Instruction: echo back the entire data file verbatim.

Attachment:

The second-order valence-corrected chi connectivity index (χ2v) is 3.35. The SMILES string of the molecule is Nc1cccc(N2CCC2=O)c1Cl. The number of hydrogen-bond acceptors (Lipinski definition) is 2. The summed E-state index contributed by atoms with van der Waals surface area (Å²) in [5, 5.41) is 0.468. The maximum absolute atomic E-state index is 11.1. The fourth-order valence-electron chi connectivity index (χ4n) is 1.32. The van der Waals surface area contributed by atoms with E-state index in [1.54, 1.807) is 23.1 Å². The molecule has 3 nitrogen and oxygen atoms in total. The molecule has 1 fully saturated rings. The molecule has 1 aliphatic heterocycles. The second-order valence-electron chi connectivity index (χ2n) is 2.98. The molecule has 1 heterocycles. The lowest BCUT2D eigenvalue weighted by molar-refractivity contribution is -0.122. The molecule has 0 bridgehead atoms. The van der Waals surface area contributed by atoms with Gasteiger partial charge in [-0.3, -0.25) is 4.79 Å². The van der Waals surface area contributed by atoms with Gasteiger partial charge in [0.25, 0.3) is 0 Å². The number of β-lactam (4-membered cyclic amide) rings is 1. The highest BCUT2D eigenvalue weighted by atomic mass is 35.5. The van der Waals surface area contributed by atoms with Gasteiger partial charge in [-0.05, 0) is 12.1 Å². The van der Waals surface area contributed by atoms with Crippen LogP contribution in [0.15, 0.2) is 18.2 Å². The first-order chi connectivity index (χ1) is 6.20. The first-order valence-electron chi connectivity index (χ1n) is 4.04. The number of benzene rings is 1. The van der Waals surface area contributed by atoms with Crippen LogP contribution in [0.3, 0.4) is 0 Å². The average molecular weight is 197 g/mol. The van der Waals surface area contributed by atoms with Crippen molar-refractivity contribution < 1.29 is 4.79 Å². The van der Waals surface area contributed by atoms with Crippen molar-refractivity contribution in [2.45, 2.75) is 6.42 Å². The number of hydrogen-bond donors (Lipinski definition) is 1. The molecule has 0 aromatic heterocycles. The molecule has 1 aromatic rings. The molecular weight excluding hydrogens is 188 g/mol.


The second-order valence-corrected chi connectivity index (χ2v) is 3.35. The SMILES string of the molecule is Nc1cccc(N2CCC2=O)c1Cl. The number of hydrogen-bond acceptors (Lipinski definition) is 2. The summed E-state index contributed by atoms with van der Waals surface area (Å²) in [5, 5.41) is 0.468. The maximum absolute atomic E-state index is 11.1. The fourth-order valence-electron chi connectivity index (χ4n) is 1.32. The van der Waals surface area contributed by atoms with E-state index in [1.54, 1.807) is 23.1 Å². The molecule has 3 nitrogen and oxygen atoms in total. The molecule has 1 fully saturated rings. The molecule has 1 aliphatic heterocycles. The second-order valence-electron chi connectivity index (χ2n) is 2.98. The molecule has 1 heterocycles. The lowest BCUT2D eigenvalue weighted by molar-refractivity contribution is -0.122. The molecule has 0 bridgehead atoms. The van der Waals surface area contributed by atoms with Gasteiger partial charge in [-0.3, -0.25) is 4.79 Å². The van der Waals surface area contributed by atoms with Gasteiger partial charge in [0.25, 0.3) is 0 Å². The number of β-lactam (4-membered cyclic amide) rings is 1. The highest BCUT2D eigenvalue weighted by atomic mass is 35.5. The van der Waals surface area contributed by atoms with Gasteiger partial charge in [-0.05, 0) is 12.1 Å². The van der Waals surface area contributed by atoms with Crippen LogP contribution in [0.15, 0.2) is 18.2 Å². The first-order chi connectivity index (χ1) is 6.20. The first-order valence-electron chi connectivity index (χ1n) is 4.04. The number of benzene rings is 1. The van der Waals surface area contributed by atoms with Crippen LogP contribution in [0.3, 0.4) is 0 Å². The average molecular weight is 197 g/mol. The van der Waals surface area contributed by atoms with Crippen molar-refractivity contribution < 1.29 is 4.79 Å². The van der Waals surface area contributed by atoms with Crippen molar-refractivity contribution in [2.45, 2.75) is 6.42 Å². The number of hydrogen-bond donors (Lipinski definition) is 1. The molecule has 0 aromatic heterocycles. The molecule has 1 aromatic rings. The molecular weight excluding hydrogens is 188 g/mol.